On top of the hitting prowess he offers, he actually put together the best defensive season of his career. His 481.1 innings was his lowest total since 2011, due to the team’s reluctance to play him in the field to preserve his health and the presence of Justin Smoak, but his advanced defensive metrics fared well when compared to his career rates.

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He posted his first positive UZR of his career at 1B, with a mark of 1.6, and his DRS was at an even 0. They’re by no means top of the line numbers, but they marked the best of his career.

At the end of the day, Edwin isn’t an all-star caliber player because of his defense, but it was a positive nonetheless. His improved defense led him to his career high fWAR of 4.5. His offensive dominance and consistency is what makes him the player he is, and the fact he turned around his season from an underwhelming first half proved to fans that he is indeed the slugger we’ve become accustomed to and that he isn’t planning on slowing down.

The Bad

It’s hard to find many negatives in Edwin’s overall game, especially on the offensive side of the ball. The one negative going forward is his age, and ability to stay healthy. He’s managed to avoid major injuries throughout the last four years, contributing to his ability to be consistent, but he’s had issues with minor injuries.

He had some shoulder woes in the first half, which most likely played a role in his first half struggles, and he dealt with a finger issue throughout the second half, including in the late stages of the season and playoffs. Recently, he underwent sports hernia surgery, and it’s expected he’ll be ready to go for spring training. As he gets older, the chances of these minor injuries turning into injuries that sideline him for longer periods increase.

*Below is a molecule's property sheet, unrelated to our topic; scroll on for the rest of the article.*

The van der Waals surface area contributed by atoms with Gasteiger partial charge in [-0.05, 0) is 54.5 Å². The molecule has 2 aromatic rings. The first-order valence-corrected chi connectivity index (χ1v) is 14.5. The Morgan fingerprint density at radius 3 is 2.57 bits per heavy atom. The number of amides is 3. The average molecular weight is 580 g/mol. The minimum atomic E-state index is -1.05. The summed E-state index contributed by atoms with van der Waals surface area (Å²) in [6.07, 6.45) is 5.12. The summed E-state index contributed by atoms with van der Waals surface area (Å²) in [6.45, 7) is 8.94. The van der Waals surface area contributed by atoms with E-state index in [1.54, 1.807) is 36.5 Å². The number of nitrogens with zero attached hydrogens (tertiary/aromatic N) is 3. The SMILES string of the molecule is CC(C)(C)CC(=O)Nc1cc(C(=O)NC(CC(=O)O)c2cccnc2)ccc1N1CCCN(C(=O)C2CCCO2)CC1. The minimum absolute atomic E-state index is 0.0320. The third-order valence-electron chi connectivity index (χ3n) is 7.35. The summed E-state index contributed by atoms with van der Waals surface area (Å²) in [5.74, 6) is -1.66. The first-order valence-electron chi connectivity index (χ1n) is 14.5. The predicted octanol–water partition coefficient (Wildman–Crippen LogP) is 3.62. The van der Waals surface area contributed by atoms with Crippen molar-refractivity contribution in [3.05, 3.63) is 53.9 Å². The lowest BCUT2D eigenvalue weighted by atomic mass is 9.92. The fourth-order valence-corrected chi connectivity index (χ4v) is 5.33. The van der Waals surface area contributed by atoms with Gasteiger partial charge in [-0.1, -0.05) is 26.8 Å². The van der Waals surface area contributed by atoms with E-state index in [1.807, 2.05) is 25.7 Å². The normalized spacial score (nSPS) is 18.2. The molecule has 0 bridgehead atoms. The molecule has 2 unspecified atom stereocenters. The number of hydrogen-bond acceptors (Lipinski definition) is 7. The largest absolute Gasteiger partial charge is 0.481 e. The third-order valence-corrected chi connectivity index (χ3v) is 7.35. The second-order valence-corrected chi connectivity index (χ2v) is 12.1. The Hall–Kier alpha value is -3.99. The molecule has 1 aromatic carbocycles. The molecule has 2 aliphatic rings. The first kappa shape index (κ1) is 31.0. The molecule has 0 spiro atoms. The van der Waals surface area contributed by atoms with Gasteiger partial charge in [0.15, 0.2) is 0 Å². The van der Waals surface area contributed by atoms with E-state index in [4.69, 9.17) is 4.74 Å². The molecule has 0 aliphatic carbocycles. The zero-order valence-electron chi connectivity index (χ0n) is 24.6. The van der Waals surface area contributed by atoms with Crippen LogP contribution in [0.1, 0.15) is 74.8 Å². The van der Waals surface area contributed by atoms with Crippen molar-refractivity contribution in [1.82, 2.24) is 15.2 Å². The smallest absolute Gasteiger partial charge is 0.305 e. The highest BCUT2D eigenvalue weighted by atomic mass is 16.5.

It’s not necessarily a bad thing as opposed to a natural occurrence for aging players, but I’m nitpicking at this point because there’s a small amount of options in Edwin’s game to critique.

Next: Risky business, but could the Blue Jays look at Morneau?

The Future

I think it’s pretty safe to assume that Edwin is going to have another productive season in 2016, barring an injury that puts him out of play for an extended period of time. He showed in the second half that his hot streaks are continuing to over power periods of struggles and that he can consistently put up strong campaigns.

Fangraph’s Steamer projects some regression from Edwin; they have him hitting .265/.357/.514/.871 with 36 HR, 106 RBI and a 136 wRC+. The Steamer system tends to be on the low side, so it’s not a surprise it’s projecting numbers below what he did this season, and the 136 wRC+ is still tied for the 11th best amongst all projections. And if he were to regress to those numbers, I don’t think anyone would be complaining.

Of course, it’s impossible to predict how players are going to perform from season to season, but Edwin’s talent and proven consistency make him one of the safest bets to have an Edwin-like year. Regression and injuries are ultimately inevitable for every player, but 2016 should be another productive season in the middle of the Jays formidable offence for Edwing.